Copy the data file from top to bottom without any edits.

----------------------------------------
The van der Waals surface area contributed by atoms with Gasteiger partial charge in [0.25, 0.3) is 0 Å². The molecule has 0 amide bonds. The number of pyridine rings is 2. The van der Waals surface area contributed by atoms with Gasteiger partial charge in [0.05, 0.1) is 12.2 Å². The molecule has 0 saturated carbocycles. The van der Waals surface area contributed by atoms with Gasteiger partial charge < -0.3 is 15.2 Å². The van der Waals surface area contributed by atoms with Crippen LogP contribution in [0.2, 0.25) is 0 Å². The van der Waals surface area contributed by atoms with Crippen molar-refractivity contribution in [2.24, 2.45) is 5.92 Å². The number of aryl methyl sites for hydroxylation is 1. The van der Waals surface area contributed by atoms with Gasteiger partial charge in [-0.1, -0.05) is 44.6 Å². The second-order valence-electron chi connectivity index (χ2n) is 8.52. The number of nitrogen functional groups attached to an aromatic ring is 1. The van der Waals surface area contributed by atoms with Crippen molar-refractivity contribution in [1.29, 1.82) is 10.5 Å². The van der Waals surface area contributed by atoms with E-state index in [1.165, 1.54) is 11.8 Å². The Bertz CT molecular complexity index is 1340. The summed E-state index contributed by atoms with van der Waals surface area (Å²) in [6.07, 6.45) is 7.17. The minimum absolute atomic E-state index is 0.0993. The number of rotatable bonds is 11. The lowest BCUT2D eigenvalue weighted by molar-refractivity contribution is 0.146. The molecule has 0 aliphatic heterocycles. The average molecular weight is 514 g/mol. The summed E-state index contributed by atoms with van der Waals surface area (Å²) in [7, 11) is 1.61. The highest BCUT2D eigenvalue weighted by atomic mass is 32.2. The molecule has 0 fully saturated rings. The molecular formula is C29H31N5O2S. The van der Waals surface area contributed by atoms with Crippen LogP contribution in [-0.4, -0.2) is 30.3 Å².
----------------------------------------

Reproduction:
The van der Waals surface area contributed by atoms with Gasteiger partial charge in [0.25, 0.3) is 0 Å². The molecule has 0 amide bonds. The number of pyridine rings is 2. The van der Waals surface area contributed by atoms with Gasteiger partial charge in [0.05, 0.1) is 12.2 Å². The molecule has 0 saturated carbocycles. The van der Waals surface area contributed by atoms with Gasteiger partial charge < -0.3 is 15.2 Å². The van der Waals surface area contributed by atoms with Crippen LogP contribution in [0.2, 0.25) is 0 Å². The van der Waals surface area contributed by atoms with Crippen molar-refractivity contribution in [2.24, 2.45) is 5.92 Å². The number of aryl methyl sites for hydroxylation is 1. The van der Waals surface area contributed by atoms with Gasteiger partial charge in [-0.1, -0.05) is 44.6 Å². The second-order valence-electron chi connectivity index (χ2n) is 8.52. The number of nitrogen functional groups attached to an aromatic ring is 1. The van der Waals surface area contributed by atoms with Crippen molar-refractivity contribution in [1.29, 1.82) is 10.5 Å². The van der Waals surface area contributed by atoms with E-state index in [1.165, 1.54) is 11.8 Å². The Bertz CT molecular complexity index is 1340. The summed E-state index contributed by atoms with van der Waals surface area (Å²) in [6.07, 6.45) is 7.17. The minimum absolute atomic E-state index is 0.0993. The number of rotatable bonds is 11. The lowest BCUT2D eigenvalue weighted by molar-refractivity contribution is 0.146. The molecule has 0 aliphatic heterocycles. The average molecular weight is 514 g/mol. The summed E-state index contributed by atoms with van der Waals surface area (Å²) in [7, 11) is 1.61. The highest BCUT2D eigenvalue weighted by atomic mass is 32.2. The molecule has 0 fully saturated rings. The molecular formula is C29H31N5O2S. The van der Waals surface area contributed by atoms with Crippen LogP contribution in [-0.4, -0.2) is 30.3 Å².